Yesterday, we released OpenOffice.org 3.0 Novell Edition for Windows – the leading, enterprise-supported alternative to Microsoft Office that provides word processing, spreadsheet, presentation, drawing and database capabilities.
Now, before talking a bit more about this release, I want to first express my sincere thanks for the hard work and dedication of Novell's engineers for getting this product to market. Novell has always been a top contributor to the OpenOffice.org project, and with the release of the Novell Edition, it was incredible to see how fast our team worked to develop, build, test, and ship out this software to meet the needs for our customers. Congratulations guys on an incredible job!
As we think about what OpenOffice.org Novell Edition for Windows means I think it really boils down to a couple things. First, we all know that Microsoft Office owns the lion's share of the office productivity market today (the last count I heard was around 95% of a $15B market), so we see this release as being at the heart of what we continue to do from an open source perspective – giving customers choice in their software, helping them to lower their total cost of desktop ownership, all without sacrificing the productivity they need on a daily basis. And that's exactly what OpenOffice.org Novell Edition for Windows does.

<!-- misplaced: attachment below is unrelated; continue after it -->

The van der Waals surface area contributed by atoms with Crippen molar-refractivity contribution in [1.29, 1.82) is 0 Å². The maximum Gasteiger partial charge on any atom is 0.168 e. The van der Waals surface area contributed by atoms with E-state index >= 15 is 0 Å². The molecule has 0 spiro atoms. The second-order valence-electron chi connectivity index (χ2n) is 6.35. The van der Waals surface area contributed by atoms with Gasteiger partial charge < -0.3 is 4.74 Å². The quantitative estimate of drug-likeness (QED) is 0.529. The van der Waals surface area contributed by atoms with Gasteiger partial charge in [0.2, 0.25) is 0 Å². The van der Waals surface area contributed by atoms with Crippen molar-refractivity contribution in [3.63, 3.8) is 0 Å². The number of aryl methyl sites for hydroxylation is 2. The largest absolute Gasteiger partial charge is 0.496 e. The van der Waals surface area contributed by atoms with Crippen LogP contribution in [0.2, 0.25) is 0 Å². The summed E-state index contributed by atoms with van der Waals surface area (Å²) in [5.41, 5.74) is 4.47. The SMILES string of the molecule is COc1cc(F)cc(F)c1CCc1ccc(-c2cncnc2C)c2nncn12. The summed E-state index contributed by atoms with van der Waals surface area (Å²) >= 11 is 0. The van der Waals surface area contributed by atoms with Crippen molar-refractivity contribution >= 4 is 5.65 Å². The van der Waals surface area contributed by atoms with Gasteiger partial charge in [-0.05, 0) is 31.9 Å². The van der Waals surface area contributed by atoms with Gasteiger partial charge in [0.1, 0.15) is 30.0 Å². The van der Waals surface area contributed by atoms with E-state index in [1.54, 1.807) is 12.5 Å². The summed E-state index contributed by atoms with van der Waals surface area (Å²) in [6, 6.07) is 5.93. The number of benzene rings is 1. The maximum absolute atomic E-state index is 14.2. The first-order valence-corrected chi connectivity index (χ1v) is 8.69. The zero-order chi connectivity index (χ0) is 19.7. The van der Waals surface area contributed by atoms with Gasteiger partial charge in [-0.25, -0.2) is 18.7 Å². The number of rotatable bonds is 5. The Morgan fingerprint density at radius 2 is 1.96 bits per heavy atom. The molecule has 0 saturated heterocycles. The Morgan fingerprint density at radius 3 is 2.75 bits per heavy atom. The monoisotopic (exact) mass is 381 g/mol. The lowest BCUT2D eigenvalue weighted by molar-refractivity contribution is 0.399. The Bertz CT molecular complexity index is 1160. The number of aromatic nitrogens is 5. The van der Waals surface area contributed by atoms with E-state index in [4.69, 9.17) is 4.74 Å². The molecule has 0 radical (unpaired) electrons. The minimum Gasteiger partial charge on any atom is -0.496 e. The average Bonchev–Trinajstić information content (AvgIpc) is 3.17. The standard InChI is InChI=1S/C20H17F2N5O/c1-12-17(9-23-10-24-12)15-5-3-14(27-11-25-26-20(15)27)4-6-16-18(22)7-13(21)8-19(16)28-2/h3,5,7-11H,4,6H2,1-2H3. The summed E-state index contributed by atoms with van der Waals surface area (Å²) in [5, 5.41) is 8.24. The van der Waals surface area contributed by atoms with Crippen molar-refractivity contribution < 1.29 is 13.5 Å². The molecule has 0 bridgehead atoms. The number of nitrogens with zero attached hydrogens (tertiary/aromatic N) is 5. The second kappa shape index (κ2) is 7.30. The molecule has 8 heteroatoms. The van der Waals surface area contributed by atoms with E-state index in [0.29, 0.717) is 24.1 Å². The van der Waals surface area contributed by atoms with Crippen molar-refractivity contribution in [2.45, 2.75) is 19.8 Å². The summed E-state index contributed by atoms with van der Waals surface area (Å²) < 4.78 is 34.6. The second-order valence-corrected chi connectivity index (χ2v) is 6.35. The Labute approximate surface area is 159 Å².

Secondly, at a feature level, it really is a fantastic piece of work – not only does it look, feel, and act like Microsoft Word, Excel, and PowerPoint, but it contains rich enhancements that continue to drive productivity for our customers such as interoperability with Microsoft Office, extensive VBA macro support, rich import capabilities for various file formats including WordPerfect, Microsoft Works, OfficeOpen XML, scalable vector graphics, and much more. More importantly for the enterprise customer is the fact that it's fully backed by Novell's world-class enterprise capabilities, which means businesses who purchase a subscription can rest assured that their questions and needs will be fully met.
So at the end of the day, we think the reasons are pretty clear as to why OpenOffice.org Novell Edition for Windows makes sense for businesses: 1) it saves them money (compare $50 for an OpenOffice.org Novell Edition for Windows basic subscription vs. $399 for Microsoft Office Standard 2007, and that's without the software assurance or per incident fees you might have on top of Office), 2) it's supported by Novell's support which means peace of mind and security, and 3) with a familiar GUI and strong interoperability, switching costs are very low.
We'd love for you to give it a test drive. Learn more about it and check it out at http://www.novell.com/products/openofficewindows. Let us know what you think -- and as always, we look forward to hearing from you.
Disclaimer: As with everything else at Cool Solutions, this content is definitely not supported by Novell (so don't even think of calling Support if you try something and it blows up).
It was contributed by a community member and is published "as is." It seems to have worked for at least one person, and might work for you. But please be sure to test, test, test before you do anything drastic with it.